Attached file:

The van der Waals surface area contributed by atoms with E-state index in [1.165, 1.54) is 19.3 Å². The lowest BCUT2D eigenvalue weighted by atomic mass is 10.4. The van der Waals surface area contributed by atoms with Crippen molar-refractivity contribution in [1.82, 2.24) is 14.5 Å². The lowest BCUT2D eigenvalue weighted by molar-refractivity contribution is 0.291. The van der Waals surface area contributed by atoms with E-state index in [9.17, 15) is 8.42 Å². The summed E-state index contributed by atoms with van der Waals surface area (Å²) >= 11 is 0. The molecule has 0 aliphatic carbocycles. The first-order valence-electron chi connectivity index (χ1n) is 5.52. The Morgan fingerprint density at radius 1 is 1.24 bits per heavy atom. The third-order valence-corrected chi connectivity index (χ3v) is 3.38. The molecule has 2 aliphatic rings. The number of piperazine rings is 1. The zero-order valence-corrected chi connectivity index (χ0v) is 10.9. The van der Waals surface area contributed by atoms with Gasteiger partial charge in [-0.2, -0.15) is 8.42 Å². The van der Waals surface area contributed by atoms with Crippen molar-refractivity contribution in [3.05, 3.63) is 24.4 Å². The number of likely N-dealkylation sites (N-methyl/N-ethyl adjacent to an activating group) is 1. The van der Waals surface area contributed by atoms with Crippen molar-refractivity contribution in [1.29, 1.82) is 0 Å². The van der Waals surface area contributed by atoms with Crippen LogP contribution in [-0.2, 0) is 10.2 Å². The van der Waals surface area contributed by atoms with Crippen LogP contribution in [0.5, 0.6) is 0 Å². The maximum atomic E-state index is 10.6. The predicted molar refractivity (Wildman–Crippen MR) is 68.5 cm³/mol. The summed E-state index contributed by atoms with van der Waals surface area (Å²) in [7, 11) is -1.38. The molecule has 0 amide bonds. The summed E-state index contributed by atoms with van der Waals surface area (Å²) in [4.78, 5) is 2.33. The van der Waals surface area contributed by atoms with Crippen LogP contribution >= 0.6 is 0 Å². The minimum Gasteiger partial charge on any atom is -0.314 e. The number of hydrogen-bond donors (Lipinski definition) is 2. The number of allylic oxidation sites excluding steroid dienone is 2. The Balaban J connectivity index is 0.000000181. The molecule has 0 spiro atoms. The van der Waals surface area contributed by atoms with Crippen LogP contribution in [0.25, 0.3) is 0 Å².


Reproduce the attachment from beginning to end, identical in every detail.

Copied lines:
The van der Waals surface area contributed by atoms with E-state index in [1.165, 1.54) is 19.3 Å². The lowest BCUT2D eigenvalue weighted by atomic mass is 10.4. The van der Waals surface area contributed by atoms with Crippen molar-refractivity contribution in [1.82, 2.24) is 14.5 Å². The lowest BCUT2D eigenvalue weighted by molar-refractivity contribution is 0.291. The van der Waals surface area contributed by atoms with E-state index in [9.17, 15) is 8.42 Å². The summed E-state index contributed by atoms with van der Waals surface area (Å²) >= 11 is 0. The molecule has 0 aliphatic carbocycles. The first-order valence-electron chi connectivity index (χ1n) is 5.52. The Morgan fingerprint density at radius 1 is 1.24 bits per heavy atom. The third-order valence-corrected chi connectivity index (χ3v) is 3.38. The molecule has 2 aliphatic rings. The number of piperazine rings is 1. The zero-order valence-corrected chi connectivity index (χ0v) is 10.9. The van der Waals surface area contributed by atoms with Gasteiger partial charge in [-0.2, -0.15) is 8.42 Å². The van der Waals surface area contributed by atoms with Crippen molar-refractivity contribution in [3.05, 3.63) is 24.4 Å². The number of likely N-dealkylation sites (N-methyl/N-ethyl adjacent to an activating group) is 1. The van der Waals surface area contributed by atoms with Crippen molar-refractivity contribution in [1.29, 1.82) is 0 Å². The van der Waals surface area contributed by atoms with Crippen LogP contribution in [-0.2, 0) is 10.2 Å². The van der Waals surface area contributed by atoms with Crippen LogP contribution in [0.5, 0.6) is 0 Å². The maximum atomic E-state index is 10.6. The predicted molar refractivity (Wildman–Crippen MR) is 68.5 cm³/mol. The summed E-state index contributed by atoms with van der Waals surface area (Å²) in [7, 11) is -1.38. The molecule has 0 amide bonds. The summed E-state index contributed by atoms with van der Waals surface area (Å²) in [4.78, 5) is 2.33. The van der Waals surface area contributed by atoms with Crippen LogP contribution >= 0.6 is 0 Å². The minimum Gasteiger partial charge on any atom is -0.314 e. The number of hydrogen-bond donors (Lipinski definition) is 2. The number of allylic oxidation sites excluding steroid dienone is 2. The Balaban J connectivity index is 0.000000181. The molecule has 0 spiro atoms. The van der Waals surface area contributed by atoms with Crippen LogP contribution in [0.25, 0.3) is 0 Å².